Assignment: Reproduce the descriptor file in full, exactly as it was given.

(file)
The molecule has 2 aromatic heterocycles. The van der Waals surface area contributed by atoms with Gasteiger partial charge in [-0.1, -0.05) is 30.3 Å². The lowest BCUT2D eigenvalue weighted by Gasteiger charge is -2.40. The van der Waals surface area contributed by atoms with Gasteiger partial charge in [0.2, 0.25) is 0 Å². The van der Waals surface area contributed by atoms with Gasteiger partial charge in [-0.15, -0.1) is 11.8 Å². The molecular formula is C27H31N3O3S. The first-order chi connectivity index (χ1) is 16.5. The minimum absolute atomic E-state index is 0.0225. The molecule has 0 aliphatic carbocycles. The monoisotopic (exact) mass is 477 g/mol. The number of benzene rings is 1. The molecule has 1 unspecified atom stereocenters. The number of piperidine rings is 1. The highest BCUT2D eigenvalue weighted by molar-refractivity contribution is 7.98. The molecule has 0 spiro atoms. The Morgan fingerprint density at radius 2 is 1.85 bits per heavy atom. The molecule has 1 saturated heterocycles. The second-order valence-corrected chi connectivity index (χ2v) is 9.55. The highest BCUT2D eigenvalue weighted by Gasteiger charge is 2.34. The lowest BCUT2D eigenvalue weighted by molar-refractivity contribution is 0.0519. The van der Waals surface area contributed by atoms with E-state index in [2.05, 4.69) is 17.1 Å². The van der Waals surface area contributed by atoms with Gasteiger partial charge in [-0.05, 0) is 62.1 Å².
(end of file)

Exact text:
The molecule has 2 aromatic heterocycles. The van der Waals surface area contributed by atoms with Gasteiger partial charge in [-0.1, -0.05) is 30.3 Å². The lowest BCUT2D eigenvalue weighted by Gasteiger charge is -2.40. The van der Waals surface area contributed by atoms with Gasteiger partial charge in [0.2, 0.25) is 0 Å². The van der Waals surface area contributed by atoms with Gasteiger partial charge in [-0.15, -0.1) is 11.8 Å². The molecular formula is C27H31N3O3S. The first-order chi connectivity index (χ1) is 16.5. The minimum absolute atomic E-state index is 0.0225. The molecule has 0 aliphatic carbocycles. The monoisotopic (exact) mass is 477 g/mol. The number of benzene rings is 1. The molecule has 1 unspecified atom stereocenters. The number of piperidine rings is 1. The highest BCUT2D eigenvalue weighted by molar-refractivity contribution is 7.98. The molecule has 0 spiro atoms. The Morgan fingerprint density at radius 2 is 1.85 bits per heavy atom. The molecule has 1 saturated heterocycles. The second-order valence-corrected chi connectivity index (χ2v) is 9.55. The highest BCUT2D eigenvalue weighted by Gasteiger charge is 2.34. The lowest BCUT2D eigenvalue weighted by molar-refractivity contribution is 0.0519. The van der Waals surface area contributed by atoms with E-state index in [2.05, 4.69) is 17.1 Å². The van der Waals surface area contributed by atoms with Gasteiger partial charge in [-0.05, 0) is 62.1 Å².